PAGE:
A skeuomorph, pronounced /ˈskjuːəmɔɹf/ skew-ə-morf, or skeuomorphism (Greek: skeuos—vessel or tool, morphe—shape) is a derivative object that retains ornamental design cues to a structure that was necessary in the original. Skeuomorphs may be deliberately employed to make the new look comfortably old and familiar, such as copper cladding on zinc pennies or computer printed postage with circular town name and cancellation lines.
A paraprosdokian (pronounced /pærəprɒsˈdoʊki.ən/) is a figure of speech in which the latter part of a sentence or phrase is surprising or unexpected in a way that causes the reader or listener to reframe or reinterpret the first part. It is frequently used for humorous or dramatic effect, sometimes producing an anticlimax. For this reason, it is extremely popular among comedians and satirists.
The proper usage of a Stove Top/Moka Pot (by James Hoffmann)
Godflesh (by Midnight - digital)
The Battle of Babylondon was a site-specific, interactive performance staged in association with the upcoming exhibition ‘Out of this World: Science Fiction but not as you know it’ at the British Library, Fri 20 May 2011 - Sun 25 Sep 2011.
Derived from the 1990 science fiction novel The Difference Engine by William Gibson and Bruce Sterling, the performance plunged the audience into the summer of 1855, in an alternate, politically-charged, Steampunk London. The unrest between the New Radicals, the elitist political party in power, and the Anarchists, a motley crew of Luddites and Communists, had reached a fever pitch, and audiences were asked to choose a side to champion, making their way through a series of challenges, missions, and confrontations, in order to determine who would control the city and its fate. This performance took place on Friday, April 15, 2011, on a construction site in Canary Wharf, the dockside location of a key battle scene in The Difference Engine.
Published between about 1660 and 1850, these highly ephemeral “school pieces” were increasingly popular in the second half of the eighteenth century, when they were published in large numbers, a development contemporary with the expansion of the children’s book trade. Children’s booksellers began to issue writing sheets at this time; popular printsellers continued to do so. For some surviving sheets, the engraver and / or the writing master responsible for the design can be identified, although in many cases the former would be the printseller or one of his craftsmen. (via BibliOdyssey: Writing Blanks)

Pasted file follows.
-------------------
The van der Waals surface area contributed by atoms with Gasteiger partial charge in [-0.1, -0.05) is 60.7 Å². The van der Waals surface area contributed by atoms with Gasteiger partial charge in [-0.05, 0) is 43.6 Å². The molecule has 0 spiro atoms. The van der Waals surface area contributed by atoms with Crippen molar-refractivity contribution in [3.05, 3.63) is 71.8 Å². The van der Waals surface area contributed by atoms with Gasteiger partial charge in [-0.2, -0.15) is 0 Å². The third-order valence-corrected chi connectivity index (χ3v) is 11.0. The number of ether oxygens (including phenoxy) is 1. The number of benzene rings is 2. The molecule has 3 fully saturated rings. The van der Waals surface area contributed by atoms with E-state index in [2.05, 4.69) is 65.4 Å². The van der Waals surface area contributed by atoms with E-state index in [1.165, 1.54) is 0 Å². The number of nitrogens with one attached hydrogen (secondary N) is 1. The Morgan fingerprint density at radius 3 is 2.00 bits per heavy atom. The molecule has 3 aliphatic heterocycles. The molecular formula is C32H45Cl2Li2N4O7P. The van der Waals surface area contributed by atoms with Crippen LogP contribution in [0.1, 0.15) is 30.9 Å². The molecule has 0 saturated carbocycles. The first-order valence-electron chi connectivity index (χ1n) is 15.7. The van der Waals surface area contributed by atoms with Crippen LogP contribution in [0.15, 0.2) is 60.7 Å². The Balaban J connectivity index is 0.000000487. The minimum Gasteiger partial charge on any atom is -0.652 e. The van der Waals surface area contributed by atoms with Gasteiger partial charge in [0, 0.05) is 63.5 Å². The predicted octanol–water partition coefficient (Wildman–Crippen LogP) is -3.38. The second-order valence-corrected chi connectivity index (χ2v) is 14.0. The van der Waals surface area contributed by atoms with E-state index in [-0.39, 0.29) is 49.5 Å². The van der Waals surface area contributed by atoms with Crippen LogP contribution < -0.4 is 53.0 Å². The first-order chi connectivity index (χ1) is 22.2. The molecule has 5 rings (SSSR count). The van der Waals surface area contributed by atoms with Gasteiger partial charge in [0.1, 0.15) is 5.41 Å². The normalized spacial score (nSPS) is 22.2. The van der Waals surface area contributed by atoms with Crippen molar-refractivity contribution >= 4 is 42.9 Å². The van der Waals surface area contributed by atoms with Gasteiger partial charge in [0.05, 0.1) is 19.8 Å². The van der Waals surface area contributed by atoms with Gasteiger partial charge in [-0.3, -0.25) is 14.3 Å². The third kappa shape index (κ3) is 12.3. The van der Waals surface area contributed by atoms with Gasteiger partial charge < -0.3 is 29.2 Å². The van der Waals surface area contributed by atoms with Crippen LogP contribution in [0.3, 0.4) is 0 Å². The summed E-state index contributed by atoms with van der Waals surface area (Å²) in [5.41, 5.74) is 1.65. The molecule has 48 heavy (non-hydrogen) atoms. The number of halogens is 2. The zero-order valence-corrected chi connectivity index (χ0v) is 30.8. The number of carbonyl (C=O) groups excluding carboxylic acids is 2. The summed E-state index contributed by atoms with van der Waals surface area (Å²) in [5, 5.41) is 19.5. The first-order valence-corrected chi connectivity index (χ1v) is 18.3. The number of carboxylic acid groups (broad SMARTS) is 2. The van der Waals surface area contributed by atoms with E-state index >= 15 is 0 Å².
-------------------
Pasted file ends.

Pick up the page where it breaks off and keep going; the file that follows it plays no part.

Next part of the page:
A clockwork automaton replica of Pushkin writes with a fountain pen (by AlainMargot)
Petrie remains a controversial figure for his pro-eugenics views and opinions on other social topics, which spilled over into his disputes with the British Museum’s Egyptology expert, E. A. Wallis Budge. Budge’s contention that the religion of the Egyptians was essentially identical to the religions of the people of northeastern and central Africa was regarded by his colleagues as impossible, since all but a few followed Petrie in his contention that the culture of Ancient Egypt was derived from an invading Caucasian “Dynastic Race” which had conquered Egypt in late prehistory and introduced the Pharaonic culture (Trigger, 1994). Petrie was a dedicated follower of eugenics, believing that there was no such thing as cultural or social innovation in human society, but rather that all social change is the result of biological change, such as migration and foreign conquest resulting in interbreeding. Petrie claimed that his “Dynastic Race”, in which he never ceased to believe, was a “fine” Caucasian race which entered Egypt from the south in late predynastic times, conquered the “inferior” and “exhausted” “mulatto” race which then inhabited Egypt, and slowly introduced the finer Dynastic civilization as they interbred with the inferior indigenous people (Silberman, 1999). Petrie, who was also affiliated with a variety of far right-wing groups and anti-democratic thought in England and was a dedicated believer in the superiority of the Northern peoples over the Latinate and Southern peoples (Silberman, 1999), derided Budge’s belief that the ancient Egyptians were an African people with roots in eastern Africa as impossible and “unscientific”, as did his followers.
In Japanese folklore, tapirs can eat people’s dreams. (via Tapir - Wikipedia, the free encyclopedia)